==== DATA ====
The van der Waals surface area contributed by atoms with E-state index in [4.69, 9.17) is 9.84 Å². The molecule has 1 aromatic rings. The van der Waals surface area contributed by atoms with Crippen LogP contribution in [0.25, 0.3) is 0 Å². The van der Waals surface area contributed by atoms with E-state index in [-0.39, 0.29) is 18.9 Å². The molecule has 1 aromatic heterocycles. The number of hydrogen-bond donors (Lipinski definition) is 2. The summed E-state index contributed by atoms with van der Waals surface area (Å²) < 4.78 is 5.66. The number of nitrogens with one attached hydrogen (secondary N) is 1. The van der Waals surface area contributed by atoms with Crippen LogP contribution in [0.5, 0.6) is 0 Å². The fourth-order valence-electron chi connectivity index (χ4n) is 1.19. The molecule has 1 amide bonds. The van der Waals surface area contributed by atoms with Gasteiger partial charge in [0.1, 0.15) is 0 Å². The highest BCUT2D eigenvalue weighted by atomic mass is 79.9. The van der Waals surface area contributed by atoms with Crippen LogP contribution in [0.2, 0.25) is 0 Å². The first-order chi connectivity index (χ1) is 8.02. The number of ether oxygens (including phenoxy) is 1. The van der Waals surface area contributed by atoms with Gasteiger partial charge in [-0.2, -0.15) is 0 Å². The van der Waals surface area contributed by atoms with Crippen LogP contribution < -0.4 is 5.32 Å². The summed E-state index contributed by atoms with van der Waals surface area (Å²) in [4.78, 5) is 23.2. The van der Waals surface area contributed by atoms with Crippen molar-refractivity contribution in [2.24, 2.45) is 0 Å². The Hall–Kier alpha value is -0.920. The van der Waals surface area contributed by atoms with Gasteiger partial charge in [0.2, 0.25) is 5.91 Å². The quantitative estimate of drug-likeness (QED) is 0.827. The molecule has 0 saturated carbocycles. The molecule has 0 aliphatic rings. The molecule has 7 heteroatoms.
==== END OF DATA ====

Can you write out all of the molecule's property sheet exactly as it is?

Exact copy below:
The van der Waals surface area contributed by atoms with E-state index in [4.69, 9.17) is 9.84 Å². The molecule has 1 aromatic rings. The van der Waals surface area contributed by atoms with Crippen LogP contribution in [0.25, 0.3) is 0 Å². The van der Waals surface area contributed by atoms with E-state index in [-0.39, 0.29) is 18.9 Å². The molecule has 1 aromatic heterocycles. The number of hydrogen-bond donors (Lipinski definition) is 2. The summed E-state index contributed by atoms with van der Waals surface area (Å²) < 4.78 is 5.66. The number of nitrogens with one attached hydrogen (secondary N) is 1. The van der Waals surface area contributed by atoms with Crippen LogP contribution in [0.5, 0.6) is 0 Å². The fourth-order valence-electron chi connectivity index (χ4n) is 1.19. The molecule has 1 amide bonds. The van der Waals surface area contributed by atoms with Gasteiger partial charge in [0.1, 0.15) is 0 Å². The highest BCUT2D eigenvalue weighted by atomic mass is 79.9. The van der Waals surface area contributed by atoms with Crippen LogP contribution in [0.2, 0.25) is 0 Å². The first-order chi connectivity index (χ1) is 8.02. The number of ether oxygens (including phenoxy) is 1. The van der Waals surface area contributed by atoms with Gasteiger partial charge in [-0.2, -0.15) is 0 Å². The van der Waals surface area contributed by atoms with Crippen LogP contribution < -0.4 is 5.32 Å². The summed E-state index contributed by atoms with van der Waals surface area (Å²) in [4.78, 5) is 23.2. The van der Waals surface area contributed by atoms with Crippen molar-refractivity contribution in [2.24, 2.45) is 0 Å². The Hall–Kier alpha value is -0.920. The van der Waals surface area contributed by atoms with Gasteiger partial charge in [0.2, 0.25) is 5.91 Å². The quantitative estimate of drug-likeness (QED) is 0.827. The molecule has 0 saturated carbocycles. The molecule has 0 aliphatic rings. The molecule has 7 heteroatoms.